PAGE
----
ST. PETERSBURG, Fla. (AP) — The Tampa Bay Rays are launching another season with expectations of playing into October. The Toronto Blue Jays have to escape the AL East cellar before reviving talk of playoff aspirations.
The division rivals open the season Monday at Tropicana Field, with David Price and R.A. Dickey taking the mound in a matchup of 2012 Cy Young Award winners.
The Rays are coming off a year in which they won 92 games and made the playoffs for the fourth time in six seasons.
The Blue Jays would just as soon forget 2013, when they battled injuries and finished in last place after being a popular preseason pick to contend for a championship.
Toronto failed to bolster its starting pitching this winter and returns with essentially the same lineup as a year ago, yet Dickey thinks the results will be better.
"I think the heartbeat is a lot different this year. I think, one, we're very comfortable. If I had a word to describe what (spring training) has been, it's been comfortable. Guys really know that this is a big year for us collectively," said Dickey, who was 14-13 with a 4.21 ERA last season.
"We're kind of getting a mulligan this year," the knuckleballer added. "Last year, a lot of things went wrong. This year, we're pretty much all healthy. ... We're in a much different place."
Only the Yankees, Cardinals and Phillies have earned as many postseason berths as the Rays over the past six seasons. And after hiking one of baseball's lowest payrolls above $80 million to keep most of last year's roster intact, Tampa Bay anticipates another strong run.
Price was 10-8 with a 3.33 ERA in 2013 after winning AL Cy Young honors two years ago, but he went 9-4 with a 2.53 ERA in 18 starts following the first stint of his career on the disabled list.
The 28-year-old lefty was the subject of trade speculation much of the winter before agreeing to a $14 million, one-year contract to continue anchoring one of the AL's strongest rotations.
The Rays, often overshadowed in the AL East by the big-spending Yankees and Red Sox, don't shy away from taking about how good they believe they can be.
"To be honest with you, I thought last year we had more expectations going into the season than we do this year — only because the Red Sox won the World Series and the Yankees have made some pretty big acquisitions. So, that kind of puts us in the shadows again," third baseman Evan Longoria said.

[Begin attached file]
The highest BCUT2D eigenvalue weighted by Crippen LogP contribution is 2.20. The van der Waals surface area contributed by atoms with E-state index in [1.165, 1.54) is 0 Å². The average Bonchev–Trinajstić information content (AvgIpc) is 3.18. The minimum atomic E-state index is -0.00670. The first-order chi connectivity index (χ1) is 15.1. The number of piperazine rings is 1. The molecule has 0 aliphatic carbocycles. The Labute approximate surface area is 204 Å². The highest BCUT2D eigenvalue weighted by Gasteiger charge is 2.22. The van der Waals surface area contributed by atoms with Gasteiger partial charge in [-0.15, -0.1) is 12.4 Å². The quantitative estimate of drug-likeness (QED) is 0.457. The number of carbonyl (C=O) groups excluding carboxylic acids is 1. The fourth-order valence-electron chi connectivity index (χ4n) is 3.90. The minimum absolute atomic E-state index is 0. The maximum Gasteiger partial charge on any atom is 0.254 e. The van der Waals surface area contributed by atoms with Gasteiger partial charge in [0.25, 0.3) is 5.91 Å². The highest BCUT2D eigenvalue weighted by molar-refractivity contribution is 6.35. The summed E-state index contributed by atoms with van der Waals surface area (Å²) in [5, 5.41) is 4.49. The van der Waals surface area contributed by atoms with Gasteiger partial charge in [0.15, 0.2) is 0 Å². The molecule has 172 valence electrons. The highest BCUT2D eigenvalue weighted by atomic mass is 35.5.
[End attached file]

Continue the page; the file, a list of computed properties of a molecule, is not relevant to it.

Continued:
"There are a lot of expectations from within this team," he added. "But from an overall perspective, we'll probably be picked down the ladder a little bit more this year ... which is perfectly fine with me because I think we've proven time in and time out that if you believe the right things and play the right way, then the rest will take care of itself."
Toronto pursued free agent Ervin Santana in hopes of improving its rotation, but the right-hander wound up signing with Atlanta.
Meanwhile, the Blue Jays offense has a chance to be potent if a lineup featuring Jose Reyes, Edwin Encarnacion, Jose Bautista, Melky Cabrera and offseason acquisition Dioner Navarro can stay healthy.
Dickey, who had a solid spring, hopes to revert to the form that helped him capture the NL Cy Young Award with the Mets two years ago.
"I feel prepared," Dickey said. "I feel confident."
Besides not trading Price, the Rays re-signed first baseman James Loney, acquired free-agent closer Grant Balfour and traded for catcher Ryan Hanigan, reliever Heath Bell and utilityman Logan Forsythe.
Longoria is confident the maneuvering has made the Rays better. Still, he stops short of predicting another playoff berth.
"Even when we were the favorites, I would say maybe we are on paper," the three-time All-Star said. "We should have that underdog mentality."
The teams set their rosters Sunday, with the Rays placing injured pitchers Jeremy Hellickson and Juan Carlos Oviedo and shortstop Tim Beckham on the 15-day disabled list.
The Blue Jays put closer Casey Janssen on the DL due to a strain in his left abdominal area and lower back. Backup catcher Erik Kratz was recalled from Triple-A Buffalo.